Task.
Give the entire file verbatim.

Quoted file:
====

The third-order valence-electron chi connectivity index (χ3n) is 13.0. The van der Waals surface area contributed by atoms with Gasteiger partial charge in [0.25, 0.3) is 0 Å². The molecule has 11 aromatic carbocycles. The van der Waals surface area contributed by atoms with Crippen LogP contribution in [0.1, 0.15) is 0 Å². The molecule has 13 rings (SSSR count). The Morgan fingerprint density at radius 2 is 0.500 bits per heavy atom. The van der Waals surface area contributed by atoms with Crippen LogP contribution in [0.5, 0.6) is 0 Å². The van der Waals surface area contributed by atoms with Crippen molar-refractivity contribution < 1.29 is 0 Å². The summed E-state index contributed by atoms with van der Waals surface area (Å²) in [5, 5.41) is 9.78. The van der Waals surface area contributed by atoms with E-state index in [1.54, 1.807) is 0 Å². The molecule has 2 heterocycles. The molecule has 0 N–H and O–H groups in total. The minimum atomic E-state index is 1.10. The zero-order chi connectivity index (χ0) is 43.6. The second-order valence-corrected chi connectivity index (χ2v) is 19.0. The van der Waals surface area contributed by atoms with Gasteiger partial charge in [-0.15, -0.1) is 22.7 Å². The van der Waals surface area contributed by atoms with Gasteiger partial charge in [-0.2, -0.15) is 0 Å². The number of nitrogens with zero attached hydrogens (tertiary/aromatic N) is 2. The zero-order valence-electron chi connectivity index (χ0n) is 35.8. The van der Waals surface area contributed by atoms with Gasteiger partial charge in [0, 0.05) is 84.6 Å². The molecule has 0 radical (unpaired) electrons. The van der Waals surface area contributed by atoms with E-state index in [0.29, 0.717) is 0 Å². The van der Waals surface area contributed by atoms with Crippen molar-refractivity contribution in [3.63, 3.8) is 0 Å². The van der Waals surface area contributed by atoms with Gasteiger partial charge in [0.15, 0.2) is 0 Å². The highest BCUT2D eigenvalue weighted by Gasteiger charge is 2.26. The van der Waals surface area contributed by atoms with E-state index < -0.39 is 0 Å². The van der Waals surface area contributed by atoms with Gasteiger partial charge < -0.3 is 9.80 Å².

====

The third-order valence-electron chi connectivity index (χ3n) is 13.0. The van der Waals surface area contributed by atoms with Gasteiger partial charge in [0.25, 0.3) is 0 Å². The molecule has 11 aromatic carbocycles. The van der Waals surface area contributed by atoms with Crippen LogP contribution in [0.1, 0.15) is 0 Å². The molecule has 13 rings (SSSR count). The Morgan fingerprint density at radius 2 is 0.500 bits per heavy atom. The van der Waals surface area contributed by atoms with Crippen LogP contribution in [0.5, 0.6) is 0 Å². The van der Waals surface area contributed by atoms with Crippen molar-refractivity contribution < 1.29 is 0 Å². The summed E-state index contributed by atoms with van der Waals surface area (Å²) in [5, 5.41) is 9.78. The van der Waals surface area contributed by atoms with E-state index in [1.54, 1.807) is 0 Å². The molecule has 2 heterocycles. The molecule has 0 N–H and O–H groups in total. The minimum atomic E-state index is 1.10. The zero-order chi connectivity index (χ0) is 43.6. The second-order valence-corrected chi connectivity index (χ2v) is 19.0. The van der Waals surface area contributed by atoms with Gasteiger partial charge in [-0.15, -0.1) is 22.7 Å². The van der Waals surface area contributed by atoms with Gasteiger partial charge in [-0.2, -0.15) is 0 Å². The number of nitrogens with zero attached hydrogens (tertiary/aromatic N) is 2. The zero-order valence-electron chi connectivity index (χ0n) is 35.8. The van der Waals surface area contributed by atoms with Gasteiger partial charge in [0, 0.05) is 84.6 Å². The molecule has 0 radical (unpaired) electrons. The van der Waals surface area contributed by atoms with E-state index in [0.29, 0.717) is 0 Å². The van der Waals surface area contributed by atoms with Crippen molar-refractivity contribution in [3.63, 3.8) is 0 Å². The van der Waals surface area contributed by atoms with Gasteiger partial charge in [0.15, 0.2) is 0 Å². The highest BCUT2D eigenvalue weighted by Gasteiger charge is 2.26. The van der Waals surface area contributed by atoms with E-state index < -0.39 is 0 Å². The van der Waals surface area contributed by atoms with Gasteiger partial charge < -0.3 is 9.80 Å².